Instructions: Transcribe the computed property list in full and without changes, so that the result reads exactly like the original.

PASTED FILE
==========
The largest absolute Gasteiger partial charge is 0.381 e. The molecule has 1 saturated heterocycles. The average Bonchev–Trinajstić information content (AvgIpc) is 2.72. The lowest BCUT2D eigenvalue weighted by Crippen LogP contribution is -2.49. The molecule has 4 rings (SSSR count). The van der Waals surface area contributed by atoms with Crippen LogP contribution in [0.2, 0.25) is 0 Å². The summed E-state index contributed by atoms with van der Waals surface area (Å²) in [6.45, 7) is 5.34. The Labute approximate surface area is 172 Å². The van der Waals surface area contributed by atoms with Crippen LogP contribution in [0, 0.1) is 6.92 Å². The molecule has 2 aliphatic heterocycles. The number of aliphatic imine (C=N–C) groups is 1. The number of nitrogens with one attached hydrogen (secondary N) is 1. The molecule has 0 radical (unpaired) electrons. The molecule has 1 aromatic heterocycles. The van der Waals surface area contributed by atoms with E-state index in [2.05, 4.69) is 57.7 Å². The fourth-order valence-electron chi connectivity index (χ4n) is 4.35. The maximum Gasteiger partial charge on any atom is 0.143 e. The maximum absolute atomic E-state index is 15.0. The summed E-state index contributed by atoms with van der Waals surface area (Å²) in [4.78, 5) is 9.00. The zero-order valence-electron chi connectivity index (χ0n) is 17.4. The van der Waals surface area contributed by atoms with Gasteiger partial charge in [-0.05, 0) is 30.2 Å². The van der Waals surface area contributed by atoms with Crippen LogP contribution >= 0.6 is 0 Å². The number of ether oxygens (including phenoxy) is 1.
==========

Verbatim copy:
The largest absolute Gasteiger partial charge is 0.381 e. The molecule has 1 saturated heterocycles. The average Bonchev–Trinajstić information content (AvgIpc) is 2.72. The lowest BCUT2D eigenvalue weighted by Crippen LogP contribution is -2.49. The molecule has 4 rings (SSSR count). The van der Waals surface area contributed by atoms with Crippen LogP contribution in [0.2, 0.25) is 0 Å². The summed E-state index contributed by atoms with van der Waals surface area (Å²) in [6.45, 7) is 5.34. The Labute approximate surface area is 172 Å². The van der Waals surface area contributed by atoms with Crippen LogP contribution in [0, 0.1) is 6.92 Å². The molecule has 2 aliphatic heterocycles. The number of aliphatic imine (C=N–C) groups is 1. The number of nitrogens with one attached hydrogen (secondary N) is 1. The molecule has 0 radical (unpaired) electrons. The molecule has 1 aromatic heterocycles. The van der Waals surface area contributed by atoms with E-state index in [2.05, 4.69) is 57.7 Å². The fourth-order valence-electron chi connectivity index (χ4n) is 4.35. The maximum Gasteiger partial charge on any atom is 0.143 e. The maximum absolute atomic E-state index is 15.0. The summed E-state index contributed by atoms with van der Waals surface area (Å²) in [4.78, 5) is 9.00. The zero-order valence-electron chi connectivity index (χ0n) is 17.4. The van der Waals surface area contributed by atoms with Gasteiger partial charge in [-0.05, 0) is 30.2 Å². The van der Waals surface area contributed by atoms with Crippen LogP contribution >= 0.6 is 0 Å². The number of ether oxygens (including phenoxy) is 1.